Background: There is growing evidence of the positive effects of electronic health (eHealth) interventions for patients with chronic illness, but implementation of such interventions into practice is challenging. Implementation strategies that potentially impact implementation outcomes and implementation success have been identified. Which strategies are actually used in the implementation of eHealth interventions for patients with chronic illness and which ones are the most effective is unclear.
Objective: This systematic realist review aimed to summarize evidence from empirical studies regarding (1) which implementation strategies are used when implementing eHealth interventions for patients with chronic illnesses living at home, (2) implementation outcomes, and (3) the relationship between implementation strategies, implementation outcomes, and degree of implementation success.
Methods: A systematic literature search was performed in the electronic databases MEDLINE, Embase, PsycINFO, Scopus, Allied and Complementary Medicine Database, Cumulative Index to Nursing and Allied Health Literature, and Cochrane Library. Studies were included if they described implementation strategies used to support the integration of eHealth interventions into practice. Implementation strategies were categorized according to 9 categories defined by the Expert Recommendations for Implementing Change project: (1) engage consumers, (2) use evaluative and iterative strategies, (3) change infrastructure, (4) adapt and tailor to the context, (5) develop stakeholder interrelationships, (6) use financial strategies, (7) support clinicians, (8) provide interactive assistance, and (9) train and educate stakeholders. Implementation outcomes were extracted according to the implementation outcome framework by Proctor and colleagues: (1) acceptability, (2) adoption, (3) appropriateness, (4) cost, (5) feasibility, (6) fidelity, (7) penetration, and (8) sustainability. Implementation success was extracted according to the study authors' own evaluation of implementation success in relation to the used implementation strategies.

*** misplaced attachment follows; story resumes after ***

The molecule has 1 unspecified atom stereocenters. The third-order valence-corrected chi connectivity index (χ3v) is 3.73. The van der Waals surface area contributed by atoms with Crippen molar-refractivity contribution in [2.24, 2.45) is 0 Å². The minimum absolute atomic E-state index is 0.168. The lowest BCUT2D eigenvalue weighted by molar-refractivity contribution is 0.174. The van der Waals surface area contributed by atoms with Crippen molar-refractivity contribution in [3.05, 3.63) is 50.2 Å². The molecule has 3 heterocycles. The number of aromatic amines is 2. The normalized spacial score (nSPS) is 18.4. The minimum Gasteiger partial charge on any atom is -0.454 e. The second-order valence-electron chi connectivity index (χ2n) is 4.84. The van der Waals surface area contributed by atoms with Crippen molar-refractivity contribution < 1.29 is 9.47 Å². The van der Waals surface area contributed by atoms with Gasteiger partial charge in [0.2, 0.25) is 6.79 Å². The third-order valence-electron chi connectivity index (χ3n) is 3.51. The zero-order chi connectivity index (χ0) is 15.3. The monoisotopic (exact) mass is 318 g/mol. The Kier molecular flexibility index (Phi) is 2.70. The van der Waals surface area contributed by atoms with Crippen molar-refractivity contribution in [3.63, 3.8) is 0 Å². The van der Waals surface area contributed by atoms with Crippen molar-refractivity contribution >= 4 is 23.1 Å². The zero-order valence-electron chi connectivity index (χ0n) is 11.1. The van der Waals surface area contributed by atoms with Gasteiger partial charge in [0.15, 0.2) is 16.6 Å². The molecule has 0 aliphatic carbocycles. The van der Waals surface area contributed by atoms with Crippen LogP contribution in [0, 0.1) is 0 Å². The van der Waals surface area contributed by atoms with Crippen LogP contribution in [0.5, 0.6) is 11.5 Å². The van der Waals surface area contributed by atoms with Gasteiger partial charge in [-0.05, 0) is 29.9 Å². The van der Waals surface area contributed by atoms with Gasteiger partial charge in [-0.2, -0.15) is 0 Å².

Results: The implementation strategies management support and engagement, internal and external facilitation, training, and audit and feedback were directly related to implementation success in several studies. No clear relationship was found between the number of implementation strategies used and implementation success.
Conclusions: This is the first review examining implementation strategies, implementation outcomes, and implementation success of studies reporting the implementation of eHealth programs for patients with chronic illnesses living at home. The review indicates that internal and external facilitation, audit and feedback, management support, and training of clinicians are of importance for eHealth implementation. The review also points to the lack of eHealth studies that report implementation strategies in a comprehensive way and highlights the need to design robust studies focusing on implementation strategies in the future.
Trial registration: PROSPERO CRD42018085539; https://www.crd.york.ac.uk/prospero/display_record.php?RecordID=85539.
Keywords: chronic illness; eHealth; implementation; implementation outcomes; implementation strategies; realist review.
©Cecilie Varsi, Lise Solberg Nes, Olöf Birna Kristjansdottir, Saskia M Kelders, Una Stenberg, Heidi Andersen Zangi, Elin Børøsund, Karen Elizabeth Weiss, Audun Stubhaug, Rikke Aune Asbjørnsen, Marianne Westeng, Marte Ødegaard, Hilde Eide. Originally published in the Journal of Medical Internet Research (http://www.jmir.org), 27.09.2019.